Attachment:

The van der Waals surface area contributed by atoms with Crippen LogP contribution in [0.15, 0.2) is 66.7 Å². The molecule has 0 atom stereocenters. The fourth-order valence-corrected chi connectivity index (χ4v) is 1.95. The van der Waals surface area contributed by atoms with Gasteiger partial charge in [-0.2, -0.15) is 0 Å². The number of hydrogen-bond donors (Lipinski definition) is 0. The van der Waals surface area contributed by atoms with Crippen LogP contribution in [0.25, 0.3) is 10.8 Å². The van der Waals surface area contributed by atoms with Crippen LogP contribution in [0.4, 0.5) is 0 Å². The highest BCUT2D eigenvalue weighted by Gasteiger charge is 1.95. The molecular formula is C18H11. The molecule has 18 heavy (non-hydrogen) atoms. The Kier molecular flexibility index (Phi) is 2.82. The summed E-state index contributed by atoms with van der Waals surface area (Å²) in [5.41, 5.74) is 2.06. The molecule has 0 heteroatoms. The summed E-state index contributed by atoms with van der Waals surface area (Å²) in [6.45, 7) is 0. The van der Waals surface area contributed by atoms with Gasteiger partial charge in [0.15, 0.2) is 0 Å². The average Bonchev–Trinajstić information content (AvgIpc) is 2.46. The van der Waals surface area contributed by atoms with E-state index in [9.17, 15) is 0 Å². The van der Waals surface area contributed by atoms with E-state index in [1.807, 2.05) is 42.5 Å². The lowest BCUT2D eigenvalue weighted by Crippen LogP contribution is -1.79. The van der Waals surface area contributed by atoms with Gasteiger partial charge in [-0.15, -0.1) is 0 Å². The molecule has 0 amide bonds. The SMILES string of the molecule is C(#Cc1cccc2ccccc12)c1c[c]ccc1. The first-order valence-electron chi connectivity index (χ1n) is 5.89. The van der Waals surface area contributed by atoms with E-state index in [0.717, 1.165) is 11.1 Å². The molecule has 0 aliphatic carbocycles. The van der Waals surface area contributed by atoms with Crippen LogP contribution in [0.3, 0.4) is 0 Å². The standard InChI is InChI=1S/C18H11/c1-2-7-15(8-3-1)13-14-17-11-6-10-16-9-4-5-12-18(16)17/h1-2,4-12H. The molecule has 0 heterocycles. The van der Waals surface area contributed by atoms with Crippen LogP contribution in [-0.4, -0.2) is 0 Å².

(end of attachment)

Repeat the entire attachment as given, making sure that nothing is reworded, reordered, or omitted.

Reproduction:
The van der Waals surface area contributed by atoms with Crippen LogP contribution in [0.15, 0.2) is 66.7 Å². The molecule has 0 atom stereocenters. The fourth-order valence-corrected chi connectivity index (χ4v) is 1.95. The van der Waals surface area contributed by atoms with Gasteiger partial charge in [-0.2, -0.15) is 0 Å². The number of hydrogen-bond donors (Lipinski definition) is 0. The van der Waals surface area contributed by atoms with Crippen LogP contribution in [0.25, 0.3) is 10.8 Å². The van der Waals surface area contributed by atoms with Crippen LogP contribution in [0.4, 0.5) is 0 Å². The highest BCUT2D eigenvalue weighted by Gasteiger charge is 1.95. The molecular formula is C18H11. The molecule has 18 heavy (non-hydrogen) atoms. The Kier molecular flexibility index (Phi) is 2.82. The summed E-state index contributed by atoms with van der Waals surface area (Å²) in [5.41, 5.74) is 2.06. The molecule has 0 heteroatoms. The summed E-state index contributed by atoms with van der Waals surface area (Å²) in [6.45, 7) is 0. The van der Waals surface area contributed by atoms with Gasteiger partial charge in [0.15, 0.2) is 0 Å². The average Bonchev–Trinajstić information content (AvgIpc) is 2.46. The van der Waals surface area contributed by atoms with E-state index in [9.17, 15) is 0 Å². The van der Waals surface area contributed by atoms with E-state index in [1.807, 2.05) is 42.5 Å². The lowest BCUT2D eigenvalue weighted by Crippen LogP contribution is -1.79. The van der Waals surface area contributed by atoms with Gasteiger partial charge in [-0.15, -0.1) is 0 Å². The molecule has 0 amide bonds. The SMILES string of the molecule is C(#Cc1cccc2ccccc12)c1c[c]ccc1. The first-order valence-electron chi connectivity index (χ1n) is 5.89. The van der Waals surface area contributed by atoms with E-state index in [0.717, 1.165) is 11.1 Å². The molecule has 0 aliphatic carbocycles. The van der Waals surface area contributed by atoms with Crippen LogP contribution in [0.3, 0.4) is 0 Å². The standard InChI is InChI=1S/C18H11/c1-2-7-15(8-3-1)13-14-17-11-6-10-16-9-4-5-12-18(16)17/h1-2,4-12H. The molecule has 0 heterocycles. The van der Waals surface area contributed by atoms with Crippen LogP contribution in [-0.4, -0.2) is 0 Å².